Their Finest Hour and a Half is an amusing historical novel about the propaganda industry in Britain during the Second World War. It tells the story of making a film about a heroic rescue from Dunkirk that bears only a slight resemblance to the events that inspired it. The Ministry of Information needs films oozing passion, patriotism, and “a bit with a dog,” (to quote Shakespeare in Love); this film must be made despite hundreds of obstreperous extras, a disobedient dog who only understands Yiddish, dubious authenticity, a leading man with a sense of entitlement that far outstrips his stature in the acting world, and conflicting demands from the War Office and the Ministry of Information – for instance, an American must be added to inspire audiences in the States to support the war.
There are several main characters, and the tale jumps about at quite a speed, which takes a while to get used to. The main focus is on Catrin Cole, who is trying to find a place for herself in the male-dominated film industry in aid of the war effort, and until this film has only been involved in the two minute “walls have ears” kind of thing. She has an awkward relationship with her husband and flirtatious banter with her bosses. Edith is a costumer at Madame Tussaud’s with a quietly miserable life, and a nasty relationship with her landlady; when the house is bombed in the Blitz she is forced to move to the rural seaside – where the film is about to be made. Ambrose is an actor having trouble with losing his youthful good looks and the fact that the only parts available to him any more are corpses and tipsy uncles. Their stories don’t exactly intertwine; rather, they run parallel throughout the novel, the film set acting as a catalyst for change in each of their lives.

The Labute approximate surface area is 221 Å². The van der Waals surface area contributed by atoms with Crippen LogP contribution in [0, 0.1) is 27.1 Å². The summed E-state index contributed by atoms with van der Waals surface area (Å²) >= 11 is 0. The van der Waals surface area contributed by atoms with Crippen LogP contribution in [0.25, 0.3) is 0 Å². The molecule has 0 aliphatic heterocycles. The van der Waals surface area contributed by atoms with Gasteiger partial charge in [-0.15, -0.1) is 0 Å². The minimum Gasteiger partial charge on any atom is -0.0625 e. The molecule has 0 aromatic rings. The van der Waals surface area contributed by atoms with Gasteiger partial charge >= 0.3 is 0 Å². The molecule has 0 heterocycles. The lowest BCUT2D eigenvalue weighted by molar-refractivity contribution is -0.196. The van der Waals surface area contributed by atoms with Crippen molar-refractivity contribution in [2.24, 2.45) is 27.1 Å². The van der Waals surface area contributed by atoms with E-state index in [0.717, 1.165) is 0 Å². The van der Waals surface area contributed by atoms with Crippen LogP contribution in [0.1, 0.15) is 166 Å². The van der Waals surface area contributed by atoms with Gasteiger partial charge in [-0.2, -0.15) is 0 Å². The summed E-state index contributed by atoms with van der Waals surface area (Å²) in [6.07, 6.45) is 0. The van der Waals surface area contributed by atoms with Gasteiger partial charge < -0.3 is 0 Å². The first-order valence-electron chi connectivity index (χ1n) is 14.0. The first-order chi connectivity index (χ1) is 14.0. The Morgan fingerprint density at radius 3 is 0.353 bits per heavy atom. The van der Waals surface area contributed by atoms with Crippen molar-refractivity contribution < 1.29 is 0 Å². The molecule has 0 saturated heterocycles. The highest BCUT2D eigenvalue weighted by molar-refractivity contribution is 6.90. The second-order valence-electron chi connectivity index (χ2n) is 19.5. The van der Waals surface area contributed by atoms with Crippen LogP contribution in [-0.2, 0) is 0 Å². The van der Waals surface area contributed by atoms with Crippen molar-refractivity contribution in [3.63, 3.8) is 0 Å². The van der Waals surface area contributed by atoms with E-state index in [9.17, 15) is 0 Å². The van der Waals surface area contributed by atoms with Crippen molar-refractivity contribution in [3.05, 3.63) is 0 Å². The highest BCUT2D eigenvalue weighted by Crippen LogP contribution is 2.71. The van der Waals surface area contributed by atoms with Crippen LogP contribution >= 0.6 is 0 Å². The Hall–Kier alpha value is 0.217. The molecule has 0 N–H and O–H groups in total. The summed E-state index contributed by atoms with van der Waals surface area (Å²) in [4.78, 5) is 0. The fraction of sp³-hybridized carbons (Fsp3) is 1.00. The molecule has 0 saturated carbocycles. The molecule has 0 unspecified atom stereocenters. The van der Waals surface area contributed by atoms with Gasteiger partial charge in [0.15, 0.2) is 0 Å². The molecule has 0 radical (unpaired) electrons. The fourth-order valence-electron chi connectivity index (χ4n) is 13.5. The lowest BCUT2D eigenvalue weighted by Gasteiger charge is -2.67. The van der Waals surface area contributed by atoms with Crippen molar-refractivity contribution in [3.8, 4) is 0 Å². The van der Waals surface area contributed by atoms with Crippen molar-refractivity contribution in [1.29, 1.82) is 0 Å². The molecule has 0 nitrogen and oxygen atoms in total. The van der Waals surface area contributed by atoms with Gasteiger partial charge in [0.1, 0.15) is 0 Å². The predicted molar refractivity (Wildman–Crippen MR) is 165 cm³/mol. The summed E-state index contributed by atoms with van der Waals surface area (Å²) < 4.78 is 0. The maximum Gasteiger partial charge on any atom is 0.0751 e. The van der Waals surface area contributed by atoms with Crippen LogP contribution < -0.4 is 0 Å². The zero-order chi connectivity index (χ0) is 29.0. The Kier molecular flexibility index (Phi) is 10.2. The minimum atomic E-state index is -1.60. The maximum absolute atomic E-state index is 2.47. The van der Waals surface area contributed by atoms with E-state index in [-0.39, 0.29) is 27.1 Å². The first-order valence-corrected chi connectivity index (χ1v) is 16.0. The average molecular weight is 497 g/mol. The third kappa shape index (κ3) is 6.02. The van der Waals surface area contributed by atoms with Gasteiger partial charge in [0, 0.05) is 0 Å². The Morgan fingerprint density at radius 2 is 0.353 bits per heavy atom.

Among the most interesting parts are the ones describing London and its people at war; they reminded me slightly of Elizabeth Bowen’s The Heat of the Day (a far superior novel in terms of literary merit but not as much fun). The cynicism of the film’s scriptwriters and Edith’s quiet confusion seem likely, while the chaos of the actual film-making is full of slapstick humor with occasional still moments of poignancy. It’s more about things that happen rather than about why things happen – occasionally some motivations felt a bit jarring. I found it overall very enjoyable – it was easy to get swept up in the plot, and the characters are by and large sympathetic.
Evans, Lissa. Their Finest Hour and a Half. London: Black Swan Books, 2010. Longlisted for the Orange Prize.